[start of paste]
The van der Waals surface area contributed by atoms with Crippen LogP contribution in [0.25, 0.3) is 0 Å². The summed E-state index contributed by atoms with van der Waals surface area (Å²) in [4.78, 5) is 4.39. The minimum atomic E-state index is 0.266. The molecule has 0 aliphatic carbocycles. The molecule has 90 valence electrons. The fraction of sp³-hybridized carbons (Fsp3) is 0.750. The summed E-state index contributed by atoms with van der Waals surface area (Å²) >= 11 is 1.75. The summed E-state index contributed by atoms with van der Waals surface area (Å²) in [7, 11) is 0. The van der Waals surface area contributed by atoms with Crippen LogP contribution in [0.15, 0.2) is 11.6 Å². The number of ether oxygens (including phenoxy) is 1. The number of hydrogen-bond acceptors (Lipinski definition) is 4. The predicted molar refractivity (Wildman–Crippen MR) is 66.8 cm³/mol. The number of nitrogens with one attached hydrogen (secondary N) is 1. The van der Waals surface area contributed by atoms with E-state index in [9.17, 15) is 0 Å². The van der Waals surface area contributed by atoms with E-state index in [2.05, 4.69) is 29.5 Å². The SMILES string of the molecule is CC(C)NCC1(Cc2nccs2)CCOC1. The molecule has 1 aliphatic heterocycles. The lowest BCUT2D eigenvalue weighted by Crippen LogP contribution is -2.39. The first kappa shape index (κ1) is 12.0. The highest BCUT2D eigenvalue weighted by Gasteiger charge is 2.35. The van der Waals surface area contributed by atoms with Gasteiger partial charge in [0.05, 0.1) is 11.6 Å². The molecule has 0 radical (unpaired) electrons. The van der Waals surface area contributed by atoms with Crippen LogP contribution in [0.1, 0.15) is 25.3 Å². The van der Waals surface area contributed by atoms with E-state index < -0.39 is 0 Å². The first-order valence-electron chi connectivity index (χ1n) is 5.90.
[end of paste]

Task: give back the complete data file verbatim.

The van der Waals surface area contributed by atoms with Crippen LogP contribution in [0.25, 0.3) is 0 Å². The summed E-state index contributed by atoms with van der Waals surface area (Å²) in [4.78, 5) is 4.39. The minimum atomic E-state index is 0.266. The molecule has 0 aliphatic carbocycles. The molecule has 90 valence electrons. The fraction of sp³-hybridized carbons (Fsp3) is 0.750. The summed E-state index contributed by atoms with van der Waals surface area (Å²) >= 11 is 1.75. The summed E-state index contributed by atoms with van der Waals surface area (Å²) in [7, 11) is 0. The van der Waals surface area contributed by atoms with Crippen LogP contribution in [0.15, 0.2) is 11.6 Å². The number of ether oxygens (including phenoxy) is 1. The number of hydrogen-bond acceptors (Lipinski definition) is 4. The predicted molar refractivity (Wildman–Crippen MR) is 66.8 cm³/mol. The number of nitrogens with one attached hydrogen (secondary N) is 1. The van der Waals surface area contributed by atoms with E-state index in [9.17, 15) is 0 Å². The van der Waals surface area contributed by atoms with E-state index in [2.05, 4.69) is 29.5 Å². The SMILES string of the molecule is CC(C)NCC1(Cc2nccs2)CCOC1. The molecule has 1 aliphatic heterocycles. The lowest BCUT2D eigenvalue weighted by Crippen LogP contribution is -2.39. The first kappa shape index (κ1) is 12.0. The highest BCUT2D eigenvalue weighted by Gasteiger charge is 2.35. The van der Waals surface area contributed by atoms with Gasteiger partial charge in [0.05, 0.1) is 11.6 Å². The molecule has 0 radical (unpaired) electrons. The van der Waals surface area contributed by atoms with Crippen LogP contribution in [0.1, 0.15) is 25.3 Å². The van der Waals surface area contributed by atoms with E-state index < -0.39 is 0 Å². The first-order valence-electron chi connectivity index (χ1n) is 5.90.